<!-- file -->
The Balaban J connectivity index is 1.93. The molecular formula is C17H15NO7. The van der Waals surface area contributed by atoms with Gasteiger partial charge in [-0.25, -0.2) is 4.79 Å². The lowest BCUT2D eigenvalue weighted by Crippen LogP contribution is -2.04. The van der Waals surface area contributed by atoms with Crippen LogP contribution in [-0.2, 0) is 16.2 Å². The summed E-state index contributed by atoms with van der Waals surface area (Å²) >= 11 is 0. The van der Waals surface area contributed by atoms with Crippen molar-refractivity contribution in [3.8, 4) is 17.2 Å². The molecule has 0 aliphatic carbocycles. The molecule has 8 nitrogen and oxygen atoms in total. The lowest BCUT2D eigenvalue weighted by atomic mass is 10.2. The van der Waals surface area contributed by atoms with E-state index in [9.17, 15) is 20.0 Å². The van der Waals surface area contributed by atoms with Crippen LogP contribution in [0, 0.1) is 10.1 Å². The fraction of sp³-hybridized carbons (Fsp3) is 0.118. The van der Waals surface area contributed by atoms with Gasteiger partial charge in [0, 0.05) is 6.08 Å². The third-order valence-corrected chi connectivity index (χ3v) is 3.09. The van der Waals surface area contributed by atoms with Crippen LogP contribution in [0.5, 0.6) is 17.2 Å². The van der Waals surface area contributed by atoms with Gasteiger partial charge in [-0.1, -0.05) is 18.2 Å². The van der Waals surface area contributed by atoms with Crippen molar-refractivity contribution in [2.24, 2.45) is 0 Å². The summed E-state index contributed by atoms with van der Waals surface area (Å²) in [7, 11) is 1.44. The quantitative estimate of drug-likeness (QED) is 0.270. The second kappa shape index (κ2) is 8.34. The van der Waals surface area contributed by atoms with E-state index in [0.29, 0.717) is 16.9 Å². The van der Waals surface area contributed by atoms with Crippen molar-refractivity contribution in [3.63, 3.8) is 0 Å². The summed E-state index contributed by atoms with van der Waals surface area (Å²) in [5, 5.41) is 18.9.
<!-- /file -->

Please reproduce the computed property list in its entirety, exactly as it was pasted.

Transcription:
The Balaban J connectivity index is 1.93. The molecular formula is C17H15NO7. The van der Waals surface area contributed by atoms with Gasteiger partial charge in [-0.25, -0.2) is 4.79 Å². The lowest BCUT2D eigenvalue weighted by Crippen LogP contribution is -2.04. The van der Waals surface area contributed by atoms with Crippen LogP contribution in [-0.2, 0) is 16.2 Å². The summed E-state index contributed by atoms with van der Waals surface area (Å²) >= 11 is 0. The van der Waals surface area contributed by atoms with Crippen molar-refractivity contribution in [3.8, 4) is 17.2 Å². The molecule has 0 aliphatic carbocycles. The molecule has 8 nitrogen and oxygen atoms in total. The lowest BCUT2D eigenvalue weighted by atomic mass is 10.2. The van der Waals surface area contributed by atoms with E-state index in [9.17, 15) is 20.0 Å². The van der Waals surface area contributed by atoms with Crippen LogP contribution in [0, 0.1) is 10.1 Å². The fraction of sp³-hybridized carbons (Fsp3) is 0.118. The van der Waals surface area contributed by atoms with Gasteiger partial charge in [0, 0.05) is 6.08 Å². The third-order valence-corrected chi connectivity index (χ3v) is 3.09. The van der Waals surface area contributed by atoms with Crippen LogP contribution in [0.5, 0.6) is 17.2 Å². The van der Waals surface area contributed by atoms with Gasteiger partial charge in [-0.1, -0.05) is 18.2 Å². The van der Waals surface area contributed by atoms with Crippen molar-refractivity contribution in [2.24, 2.45) is 0 Å². The summed E-state index contributed by atoms with van der Waals surface area (Å²) in [7, 11) is 1.44. The quantitative estimate of drug-likeness (QED) is 0.270. The second kappa shape index (κ2) is 8.34. The van der Waals surface area contributed by atoms with E-state index in [0.29, 0.717) is 16.9 Å². The van der Waals surface area contributed by atoms with Crippen molar-refractivity contribution in [3.63, 3.8) is 0 Å². The summed E-state index contributed by atoms with van der Waals surface area (Å²) in [5, 5.41) is 18.9.